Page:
To say that this week has been an emotional one in the Lett home, would be an understatement. We started off the week with Lena accidentally cutting off the tip of Ruby's right ring finger in the hinge side of a hall door. It was traumatic for everyone. There was blood, there was a screaming poor baby, there was mom freaking out and frantically looking for the Dermoplast and a prepping a cool wet washcloth, there was dad trying to collect information from the crazy mom in order to decided which ER we should speed to, there was Lena who was in shock and trying to hide, Corin who was crying and repeatedly asking if Ruby's finger was gone... and then Hank who was pretty curious (he is pretty familiar with hospital scenes.) We all piled in the car, Ruby on my lap, and drove to the hospital nearest our home. It is not a great hospital... in fact, I don't think I would recommend it to anyone, but it was the "in the moment" decision we made. They got Ruby in and looked at her finger, decided we needed to get X-rays, and then upon finding no broken fingertip... they proceeded to dab it with a little iodine and bandage it up like a preschooler. I was dumbfounded. They prescribed antibiotics, ibuprofen, and referred us to an Orthopedic specialist. We got home, fed everyone, and of course Ruby ripped the dressings off... so I had to re-bandage her little finger. she was exhausted, we were exhausted. She seemed fine and happily finished out her day. The next morning, we called Children's Orthopedic specialist (we are partial to Children's doctors) and tried to get an appointment that day. They ended up recommending we take her to our pediatrician, who recommended we take her to the ER there at Children's. Tay took her in Monday at 1:45, and they got home at 12:15 that night. Ruby ended up needing to have a little bit of her fingertip/bone removed in order to clean and seal it properly... they were not impressed with what the previous ER had done with our sweet Ruby's finger. After it was cleaned and sealed, they placed a mitten cast over her hand, forearm and halfway up her bicep. (And she is really dangerous with that hard cast... I think just about everyone has gotten clobbered in the face at least once... I currently have a fat lip from one such occurrence.) She remains on antibiotics and goes back in on Tuesday of next week to a plastics specialist in Children's. We'll see what they think needs to be our next step towards healing and regrowth.
So after all the Ruby drama settled down, we were able to focus on what you came here to read about... Hank's results from the MRI!!! We went in Wednesday for the normal blood draw/labs. Then we sat down with two of Hank's doctors and they explained the results of the MRI with us. They said it looks almost identical to the scan done in August, which is good. They see no new growth, but there is still some areas that show radiation scar tissue/ dead tissue. They said it is unlikely this will go away any time soon if at all, but that it is not a concern to them... meaning he won't need surgery to remove the spots that showed up in imaging. So... Hank is Cancer FREEEEEEE! We felt a huge release when we heard the news. Then we had time to ask questions about what is next. I felt like some of that deep breath I had let out, seeped back into my chest and is decidedly clinging to the interior walls of my lungs. It is hard to feel like I can let go of the fear of cancer when we are told the first 6 months after chemo is typically when we would most likely see regrowth.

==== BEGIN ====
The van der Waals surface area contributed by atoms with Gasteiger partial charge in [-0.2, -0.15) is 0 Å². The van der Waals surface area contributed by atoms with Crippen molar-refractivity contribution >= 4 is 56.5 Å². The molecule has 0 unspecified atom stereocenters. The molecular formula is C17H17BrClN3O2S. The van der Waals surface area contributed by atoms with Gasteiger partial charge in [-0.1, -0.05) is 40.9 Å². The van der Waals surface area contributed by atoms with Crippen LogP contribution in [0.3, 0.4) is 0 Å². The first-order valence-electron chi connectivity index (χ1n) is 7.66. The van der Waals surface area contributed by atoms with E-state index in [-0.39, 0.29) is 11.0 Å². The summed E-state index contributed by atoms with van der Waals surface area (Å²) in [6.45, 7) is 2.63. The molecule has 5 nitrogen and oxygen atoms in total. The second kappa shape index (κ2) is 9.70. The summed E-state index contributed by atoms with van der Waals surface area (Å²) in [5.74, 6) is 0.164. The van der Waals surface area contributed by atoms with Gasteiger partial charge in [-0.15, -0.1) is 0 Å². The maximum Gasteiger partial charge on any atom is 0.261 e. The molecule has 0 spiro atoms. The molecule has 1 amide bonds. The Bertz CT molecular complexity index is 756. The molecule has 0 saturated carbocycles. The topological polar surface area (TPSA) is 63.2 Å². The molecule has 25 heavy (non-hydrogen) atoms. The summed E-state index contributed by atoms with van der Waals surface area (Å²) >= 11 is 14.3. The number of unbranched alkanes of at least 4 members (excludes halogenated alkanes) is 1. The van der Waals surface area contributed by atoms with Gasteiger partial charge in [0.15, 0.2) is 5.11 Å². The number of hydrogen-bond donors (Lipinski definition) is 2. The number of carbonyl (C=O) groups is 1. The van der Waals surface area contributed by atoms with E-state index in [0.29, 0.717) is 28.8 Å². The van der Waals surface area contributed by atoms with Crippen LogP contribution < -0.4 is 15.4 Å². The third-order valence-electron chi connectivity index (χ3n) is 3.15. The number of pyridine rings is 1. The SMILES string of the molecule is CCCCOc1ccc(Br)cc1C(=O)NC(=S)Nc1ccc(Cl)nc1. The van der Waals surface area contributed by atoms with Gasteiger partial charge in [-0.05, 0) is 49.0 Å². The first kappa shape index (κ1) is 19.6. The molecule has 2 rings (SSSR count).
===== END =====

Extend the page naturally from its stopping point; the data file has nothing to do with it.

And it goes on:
So I ask that we all pray against the regrowth of cancer cells.
She said it is uncommon with this type of cancer, but my clenched jaw and tight lungs are pretty good indicators that I have some fear in this area.
So moving forward... we will visit the oncologists every three months for the next year. Each time, Hank will be sedated and have an MRI and labs drawn, then we will have a follow up appointment or phone call. In the next week or so, we will be getting a call to schedule surgery for removing Hank's port. We are thinking it will likely be after Jan 7th. We have to remain cautious of Hank's immune system for the next three months, maintaining his restricted diet, limiting his exposure to large crowds/construction sites, and staying away from indoor playgrounds. He will remain on antibiotics for the next three months as well, while his immune system has a chance to come back to where it should be. So with flu and cold season upon us... I foresee a lot of homebody activities.
At some point in the future, he will most likely have to have reconstructive surgery/prosthetics for his face. It sounds pretty heavy, as our doctor mentioned they will have mandatory psychologist meetings with us and Hank as part of the process. I am trying to avoid thinking about this for now... which is more easily done considering it will be a while before we will need to start those discussions.
For now... we are working on passports for the kids so we can continue along with Make a Wish plans and we are trying to get our lives back to some small slice of normal.
We are so thankful for those of you who are on this journey with us. For now, the hard parts are over and with any luck... Hank won't even remember the Chemo days. So with NO DOCTORS APPOINTMENTS FOR HANK in the next two weeks... we are feeling preeeeeetttttty good! (Never mind that Ruby has a few appointments in our future.)
Hank is CANCER FREE. Good Lord, that feels lovely to say aloud.